From the onset of Arcadian history, a mysterious rhythmic pulse marked the passage of time – the Sokaris. This enigmatic festival, held every nine years, was dedicated to the Arcadian gods and soon became the cornerstone of Arcadian culture, with a profound significance that echoed through generations.
The Sokaris festival has its roots in the early years of Arcadian civilization, a period where spirituality and mythology were profoundly interwoven into the fabric of society. The festival was not a spontaneous cultural occurrence but rather a strategic enactment of a divine mandate – a celestial pact ordained by the gods seated on Olympus and embraced by Arcadian society.
The inauguration of Sokaris is deeply tied to the influential figures of that time, particularly Kempe, a revered deity who held a central role in the creation of the Arcadian world. After creating the world, Kempe yearned for tranquillity and sought to harmonize the world, fostering unity among the realms and coherence amidst the diversity that characterized the nascent world.
The vision for the Sokaris festival emerged from Kempe’s divine desire. He shared his aspirations with the other 18 gods in Olympus and the spiritual leaders of the early Arcadian society – the priests, prophets, and oracles who held sway over the Arcadian’s beliefs. Concurrently, the aristocracy, the temporal counterpart to the spiritual leaders, also played an instrumental role in conceptualizing the festival. Their objective was twofold: To honor the gods and procure their blessings, and to engender a sense of unity and collective identity within the diverse Arcadian society.
Thus, the first Sokaris festival was initiated, a grand spectacle where every realm journeyed to the Aristocrat’s Castle to offer their sacrifices. It was more than a religious rite; it was a unifying event that transcended societal differences and fostered a common Arcadian identity.
The festival’s central ceremony involved nineteen gilded chairs, symbolizing the nineteen gods of Olympus (though twenty-one gods exist in Lootverse, this figure excluded Udrar, the God of Wrath, and Niefel, the Goddess of the Underworld. They were not deemed worthy of being celebrated because of the role they played in the death of Einvaldi, the God of Existence). Each realm offered sacrifices, which, upon receipt, the Gods expressed their satisfaction by blessing the Arcadians with future prosperity. The culmination of the ceremony featured a divine blessing cast upon the Arcadians, promising health, wealth, and abundance for those attending in good faith.
These divine promises were not hollow words; they bore fruit in the ensuing years. Arcadia witnessed a Renaissance of sorts – a surge in technological advancement, agricultural productivity, and scientific breakthroughs. Such unprecedented prosperity solidified Sokaris’s significance in Arcadian culture, leading to its transformation into a cultural staple of an event.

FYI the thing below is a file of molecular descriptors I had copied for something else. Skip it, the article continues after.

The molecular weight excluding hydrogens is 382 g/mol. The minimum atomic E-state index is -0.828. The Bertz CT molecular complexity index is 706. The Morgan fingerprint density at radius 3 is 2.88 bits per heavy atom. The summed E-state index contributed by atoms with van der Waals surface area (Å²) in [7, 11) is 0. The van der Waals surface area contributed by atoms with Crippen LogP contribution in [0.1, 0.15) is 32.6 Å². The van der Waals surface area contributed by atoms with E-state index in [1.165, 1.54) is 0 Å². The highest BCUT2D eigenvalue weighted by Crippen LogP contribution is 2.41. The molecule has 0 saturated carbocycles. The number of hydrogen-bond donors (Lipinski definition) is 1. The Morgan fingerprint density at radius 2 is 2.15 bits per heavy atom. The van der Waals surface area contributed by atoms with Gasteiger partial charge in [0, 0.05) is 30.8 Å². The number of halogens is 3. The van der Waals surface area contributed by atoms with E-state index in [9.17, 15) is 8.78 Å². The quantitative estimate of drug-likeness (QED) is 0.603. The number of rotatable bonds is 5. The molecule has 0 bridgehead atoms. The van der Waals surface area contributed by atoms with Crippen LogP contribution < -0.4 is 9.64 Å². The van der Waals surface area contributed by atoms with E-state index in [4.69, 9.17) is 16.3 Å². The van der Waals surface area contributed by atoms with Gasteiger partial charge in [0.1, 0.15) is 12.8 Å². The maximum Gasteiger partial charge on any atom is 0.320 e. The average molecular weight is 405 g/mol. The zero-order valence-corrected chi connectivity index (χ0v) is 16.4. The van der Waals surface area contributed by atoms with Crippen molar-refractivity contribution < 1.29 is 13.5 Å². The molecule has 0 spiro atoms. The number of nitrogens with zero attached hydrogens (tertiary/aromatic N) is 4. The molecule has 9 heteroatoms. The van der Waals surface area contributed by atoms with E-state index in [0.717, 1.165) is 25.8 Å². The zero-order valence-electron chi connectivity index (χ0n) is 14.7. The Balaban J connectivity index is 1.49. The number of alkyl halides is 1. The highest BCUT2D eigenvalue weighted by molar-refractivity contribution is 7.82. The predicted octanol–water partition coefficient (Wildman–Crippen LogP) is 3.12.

Amidst the religious fervor and the spectacle of grand feasts, music, and dancing, an undercurrent of skepticism ran through some sections of society. The non-believers questioned the reality of the Gods, positing that the festival only served to delude its participants. They maintained that the Gods were a figment of the collective Arcadian imagination, and fervent prayers would lead followers not to prosperity, but rather, to the underworld.
Despite these critiques, the Sokaris expanded in popularity, evolving beyond mere religious rites. It became a nucleus for intellectual exchange, attracting scholars worldwide to share their knowledge and gain insights. The festival’s ambiance, charged with hope and joy, proved irresistible. Arcadians across the societal spectrum found unity in the shared faith and promise of divine blessings, overshadowing the discord sowed by skeptics.
Over the centuries, Sokaris transformed from an arcane ceremony to a universal platform for cultural celebration and learning. It served as a beacon of hope, embodying the potential of the Arcadian spirit. The once impassable streets during the festival stood as a testament to the unity and faith of the Arcadians.
As we explore the Sokaris in today’s context, we can draw parallels with our own societal, historical, and cultural fabric. The festival serves as a reminder of the power of shared beliefs, the potency of hope, and the strength in unity. It also invites us to critically assess the interaction between faith and skepticism, an ever-present dialectic in our collective consciousness.
The story of Sokaris is a vivid portrayal of how deeply ingrained traditions can shape societies and influence their trajectory. It highlights the Arcadian penchant for seeking connections with the divine, the thirst for knowledge, and the spirit of unity against adversity.
Read More: Light of Olympus: The Gods and the Arcadians